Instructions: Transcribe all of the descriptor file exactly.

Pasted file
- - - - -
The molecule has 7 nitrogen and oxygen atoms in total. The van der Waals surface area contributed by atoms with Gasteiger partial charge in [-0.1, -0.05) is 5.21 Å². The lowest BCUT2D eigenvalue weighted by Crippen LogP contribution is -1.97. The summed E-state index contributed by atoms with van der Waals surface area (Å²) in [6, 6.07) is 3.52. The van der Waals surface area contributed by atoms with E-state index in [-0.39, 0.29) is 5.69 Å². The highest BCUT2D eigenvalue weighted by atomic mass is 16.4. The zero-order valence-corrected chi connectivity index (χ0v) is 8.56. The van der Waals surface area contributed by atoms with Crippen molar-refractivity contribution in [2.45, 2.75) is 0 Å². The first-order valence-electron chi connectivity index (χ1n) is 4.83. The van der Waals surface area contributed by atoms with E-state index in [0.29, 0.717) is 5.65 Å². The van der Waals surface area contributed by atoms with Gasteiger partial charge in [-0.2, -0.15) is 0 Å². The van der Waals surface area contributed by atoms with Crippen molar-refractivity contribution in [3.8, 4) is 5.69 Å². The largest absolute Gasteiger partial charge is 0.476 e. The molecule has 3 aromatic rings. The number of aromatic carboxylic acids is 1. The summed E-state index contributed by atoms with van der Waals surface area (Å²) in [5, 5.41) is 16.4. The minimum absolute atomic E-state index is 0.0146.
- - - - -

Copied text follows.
The molecule has 7 nitrogen and oxygen atoms in total. The van der Waals surface area contributed by atoms with Gasteiger partial charge in [-0.1, -0.05) is 5.21 Å². The lowest BCUT2D eigenvalue weighted by Crippen LogP contribution is -1.97. The summed E-state index contributed by atoms with van der Waals surface area (Å²) in [6, 6.07) is 3.52. The van der Waals surface area contributed by atoms with E-state index in [-0.39, 0.29) is 5.69 Å². The highest BCUT2D eigenvalue weighted by atomic mass is 16.4. The zero-order valence-corrected chi connectivity index (χ0v) is 8.56. The van der Waals surface area contributed by atoms with Crippen molar-refractivity contribution in [2.45, 2.75) is 0 Å². The first-order valence-electron chi connectivity index (χ1n) is 4.83. The van der Waals surface area contributed by atoms with E-state index in [0.29, 0.717) is 5.65 Å². The van der Waals surface area contributed by atoms with Gasteiger partial charge in [-0.2, -0.15) is 0 Å². The van der Waals surface area contributed by atoms with Crippen molar-refractivity contribution in [3.8, 4) is 5.69 Å². The largest absolute Gasteiger partial charge is 0.476 e. The molecule has 3 aromatic rings. The number of aromatic carboxylic acids is 1. The summed E-state index contributed by atoms with van der Waals surface area (Å²) in [5, 5.41) is 16.4. The minimum absolute atomic E-state index is 0.0146.